That starts with her health, both physical—the insider notes that she hasn't had many lupus flare-ups of late—and mental. "I'm just fortunate enough to be able to work with some of the greatest doctors and psychiatrists and amazing people to help guide me personally through my journey," she shared in her September speech. "Although this does not mean that it has all gone away, I can say that after a year of a lot of intense work, that I am happier, I am healthier and I'm in control of my emotions and thoughts more than I've ever been." 

Selena Gomez, Big Slick Celebrity Weekend Softball Game

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She also holds the reins on her social calendar, preferring to fill it with quiet evenings at the Orange County home she purchased following her escape from L.A., a place she's labeled as "claustrophobic." (And, okay, a few enviable jaunts to Mexico and Italy.) 

"She has a new approach to every aspect of her life," the source explains. "She has a really good group of friends that she hangs out with regularly and loves to do low-key activities like an early dinner, hang out at home or hang outside in her backyard chatting." 

The lucky few on her speed dial include Taylor SwiftFrancia Raisa, who notably donated a kidney to Gomez in 2017, producer Andrea Iervolino and, yes, former One Directioner Niall Horan, though the source insists theirs is a platonic friendship.

If it were to grow into something more, though, don't expect to see him plastered across her social media accounts. The new Selena, the source says, "really enjoys staying out of the spotlight and focusing on what matters most." 

Selena Gomez, The Dead Don't Die Premiere

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In other words, she's not venturing onto a step-and-repeat without some thoughtful consideration. Of the handful of public events Gomez has ventured out for, four were in connection with her zombie fantasy film The Dead Don't Die, three to promote causes near to her heart and one was a brief cameo on the Coachella stage to perform alongside Cardi B and Ozuna because a girl's still got to live.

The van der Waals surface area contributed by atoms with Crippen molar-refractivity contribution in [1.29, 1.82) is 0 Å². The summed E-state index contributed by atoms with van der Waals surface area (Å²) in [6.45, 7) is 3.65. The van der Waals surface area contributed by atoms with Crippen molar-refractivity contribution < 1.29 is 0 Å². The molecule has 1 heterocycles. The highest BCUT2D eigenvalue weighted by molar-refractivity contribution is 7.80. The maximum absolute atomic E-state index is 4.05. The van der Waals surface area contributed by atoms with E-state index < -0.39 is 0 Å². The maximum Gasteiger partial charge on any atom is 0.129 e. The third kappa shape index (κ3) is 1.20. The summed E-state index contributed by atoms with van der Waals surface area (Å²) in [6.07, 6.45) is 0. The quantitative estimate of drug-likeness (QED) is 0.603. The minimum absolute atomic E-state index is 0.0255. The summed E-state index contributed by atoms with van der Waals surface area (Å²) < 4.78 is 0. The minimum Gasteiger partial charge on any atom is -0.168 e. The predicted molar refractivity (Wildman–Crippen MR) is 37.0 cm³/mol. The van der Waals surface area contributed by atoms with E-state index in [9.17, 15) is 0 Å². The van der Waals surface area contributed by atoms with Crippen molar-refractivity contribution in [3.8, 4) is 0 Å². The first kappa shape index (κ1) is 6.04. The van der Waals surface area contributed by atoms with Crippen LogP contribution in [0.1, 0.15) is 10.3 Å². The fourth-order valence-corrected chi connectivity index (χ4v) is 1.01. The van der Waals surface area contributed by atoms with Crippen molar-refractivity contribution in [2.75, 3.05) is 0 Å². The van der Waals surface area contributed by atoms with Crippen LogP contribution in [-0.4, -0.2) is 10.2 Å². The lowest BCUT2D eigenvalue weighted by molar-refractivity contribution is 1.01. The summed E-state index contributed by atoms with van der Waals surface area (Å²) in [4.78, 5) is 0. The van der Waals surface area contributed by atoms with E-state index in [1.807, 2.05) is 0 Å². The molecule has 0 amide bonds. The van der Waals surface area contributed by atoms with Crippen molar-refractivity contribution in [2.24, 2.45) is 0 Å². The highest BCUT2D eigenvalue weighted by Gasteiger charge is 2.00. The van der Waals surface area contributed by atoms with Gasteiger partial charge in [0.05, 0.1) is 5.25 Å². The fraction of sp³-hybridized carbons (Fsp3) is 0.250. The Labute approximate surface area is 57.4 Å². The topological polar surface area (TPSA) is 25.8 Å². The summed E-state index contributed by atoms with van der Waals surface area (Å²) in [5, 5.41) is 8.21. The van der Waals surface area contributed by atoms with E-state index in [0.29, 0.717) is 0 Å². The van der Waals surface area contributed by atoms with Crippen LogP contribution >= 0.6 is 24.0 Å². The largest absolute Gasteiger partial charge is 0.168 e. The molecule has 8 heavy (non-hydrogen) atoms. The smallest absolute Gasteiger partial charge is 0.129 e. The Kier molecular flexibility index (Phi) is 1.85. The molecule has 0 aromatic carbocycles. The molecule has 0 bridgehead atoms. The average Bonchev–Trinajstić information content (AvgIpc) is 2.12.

Her most recent appearance was an Oct. 2 screening for Netflix's Living Undocumented, a project she co-produced and championed with a recent Time essay she wrote, opening up about her aunt crossed over from Mexico while "hidden in the back of the truck."  

Her grandparents followed, giving birth to her dad in Texas soon after, and on July 22, 1992 future actress-singer-producer-world changer Selena Gomez entered the world as a United States citizen. "Over the past four decades, members of my family have worked hard to gain United States citizenship," she shared. "Undocumented immigration is an issue I think about every day and I never forget how blessed I am to have been born in this country thanks to my family and the grace of circumstance." 

Selena Gomez

Charley Gallay/Getty Images for Netflix